By Kevin Bonfield, founder and managing partner at Concentre and a member of the Entrepreneurs’ Organization in Dallas, Texas.
Many of us have never considered what we want our legacies to be. And yet our legacies alone define the ways in which we’ll be remembered.
Recently, I joined a group of 100 world changers for The Conversation, an event designed by author Tammy Kling. Throughout the evening, I engaged with four different groups on the topic of legacy.
Since I work with technology leaders on a daily basis, the term “legacy” has a specific meaning related to old or outdated hardware or software. And when I looked through several dictionaries, I noticed that most alternative definitions focused on the past—something that’s been left to us. But during my discussions with each group, we talked more about the future—and about defining our own legacies.
Carve your name on hearts, not tombstones. A legacy is etched into the minds of others and the stories they share about you.
– Shannon L. Adler
Each of us has the power to create a legacy. In fact, we make our legacies every day—whether we think about it or not. Even if we do think about our legacies, we don’t completely control them. Legacies live in the minds of those who know us—or in the ideas and values we leave behind.
So, while we may not get to see them come to fruition, I believe there is a formula for creating lasting legacies: L=PHxP
1. Legacy Defined (L)
“L” is what we want our legacy to be. A legacy can be intentional or unintentional. Spiro Agnew, the vice president to Richard Nixon, did not intend to be the first (and only) vice president to resign the office in disgrace. Still, when he died 23 years later, that was the first line of his obituary. What will your obituary say about you? I recently sat down and wrote a draft of my own. I was fascinated to see what was truly important to me—and also by what was missing.
2. Legacy Potential (P)
“P” indicates who you are today. It’s a reflection of your natural traits and talents. Those talents can leave a legacy of entrepreneurial drive, deep architectural excellence, or inspiring others to unlock their own legacies. I could decide that I want my legacy to be that of a world-class violinist. But I lack the raw skill or patience to make that happen. So, the legacy you want to leave must be founded on your authentic traits, talents, and passions.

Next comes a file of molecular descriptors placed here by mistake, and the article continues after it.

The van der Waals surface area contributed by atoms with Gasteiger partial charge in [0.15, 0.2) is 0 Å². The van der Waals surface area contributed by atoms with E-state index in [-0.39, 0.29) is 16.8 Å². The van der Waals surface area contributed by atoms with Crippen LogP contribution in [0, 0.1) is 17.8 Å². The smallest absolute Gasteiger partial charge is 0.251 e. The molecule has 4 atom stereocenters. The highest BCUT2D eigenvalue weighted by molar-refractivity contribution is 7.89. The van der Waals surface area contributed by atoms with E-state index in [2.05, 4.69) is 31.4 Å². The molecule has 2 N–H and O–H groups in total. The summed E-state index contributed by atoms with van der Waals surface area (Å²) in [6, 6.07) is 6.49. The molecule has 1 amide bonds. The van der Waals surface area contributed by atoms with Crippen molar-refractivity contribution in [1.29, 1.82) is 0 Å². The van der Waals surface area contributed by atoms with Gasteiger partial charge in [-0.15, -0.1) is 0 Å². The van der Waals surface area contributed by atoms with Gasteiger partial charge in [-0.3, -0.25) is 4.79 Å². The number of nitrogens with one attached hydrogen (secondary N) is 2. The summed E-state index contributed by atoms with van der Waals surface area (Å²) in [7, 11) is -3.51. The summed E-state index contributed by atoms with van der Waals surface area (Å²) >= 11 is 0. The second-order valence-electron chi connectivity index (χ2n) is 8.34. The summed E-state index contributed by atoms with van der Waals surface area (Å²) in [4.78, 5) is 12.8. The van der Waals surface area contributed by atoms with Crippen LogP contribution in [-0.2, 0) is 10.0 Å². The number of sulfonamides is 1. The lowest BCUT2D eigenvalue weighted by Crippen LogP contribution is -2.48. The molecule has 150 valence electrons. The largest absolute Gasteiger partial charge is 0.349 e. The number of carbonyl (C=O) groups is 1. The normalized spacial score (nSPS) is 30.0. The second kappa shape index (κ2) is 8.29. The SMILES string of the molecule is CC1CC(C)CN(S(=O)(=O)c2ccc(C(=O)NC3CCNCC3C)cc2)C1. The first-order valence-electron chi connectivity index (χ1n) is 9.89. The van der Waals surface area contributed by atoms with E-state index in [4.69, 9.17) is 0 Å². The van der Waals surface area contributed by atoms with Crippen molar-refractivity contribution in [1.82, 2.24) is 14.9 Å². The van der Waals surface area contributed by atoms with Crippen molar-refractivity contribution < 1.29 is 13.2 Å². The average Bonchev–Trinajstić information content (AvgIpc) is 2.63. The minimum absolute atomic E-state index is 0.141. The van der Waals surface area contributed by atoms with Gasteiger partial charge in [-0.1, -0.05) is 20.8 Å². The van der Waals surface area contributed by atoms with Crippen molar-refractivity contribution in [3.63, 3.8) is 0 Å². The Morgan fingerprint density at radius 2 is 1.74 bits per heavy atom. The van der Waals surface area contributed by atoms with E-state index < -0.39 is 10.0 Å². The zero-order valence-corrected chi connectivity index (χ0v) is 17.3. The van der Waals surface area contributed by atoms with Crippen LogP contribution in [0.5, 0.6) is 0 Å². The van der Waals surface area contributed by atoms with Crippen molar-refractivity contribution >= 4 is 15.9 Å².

3. Legacy Lived (H)
Every day, your habits define the legacy you live and create. If traits define the potential, then day-to-day actions unlock that potential to make legacy real. I can possess the potential to leave my children a legacy of love and curiosity. But if I do not actively and regularly nurture those ideas in them, then my legacy to them will be different.
4. Legacy Perceived (P)
This is the one element that we cannot control. That means it’s the most challenging one because we don’t get to decide how others will describe our legacies. Instead, it’s a matter of perception. My friend Michael Peticolas provides a great example. In Dallas, Texas, the name “Peticolas” is building a legacy of award-winning craft beer. But miles away in El Paso, the Peticolas name has already cemented a legacy of legal excellence across five generations. So, even if folks in El Paso can one day enjoy a Peticolas Velvet Hammer beer, they may still equate the Peticolas name with the renowned law firm.
We may never know exactly how others perceive us. They may have a different interpretation of the legacies we leave—or they may not share how they perceive what we have left. Either way, that doesn’t prevent us from trying to define and create our legacies.
As I reflect on those three hours of The Conversation and other discussions I’ve had with friends, I think the clearest description of a legacy comes from Steven Neuner of Alkali Insurance: Remember, you leave what you live.
What does your legacy look like? What are you doing to define and craft the legacy you wish to leave? How will you anticipate the perceptions of others?
Kevin Bonfield has more than 20 years of diverse management consulting, business development and operations expertise. He was an EO Accelerator participant in 2012 and is currently an EO Dallas member.
This article was originally published on the Concentre Group blog and has been reprinted here with the author’s permission.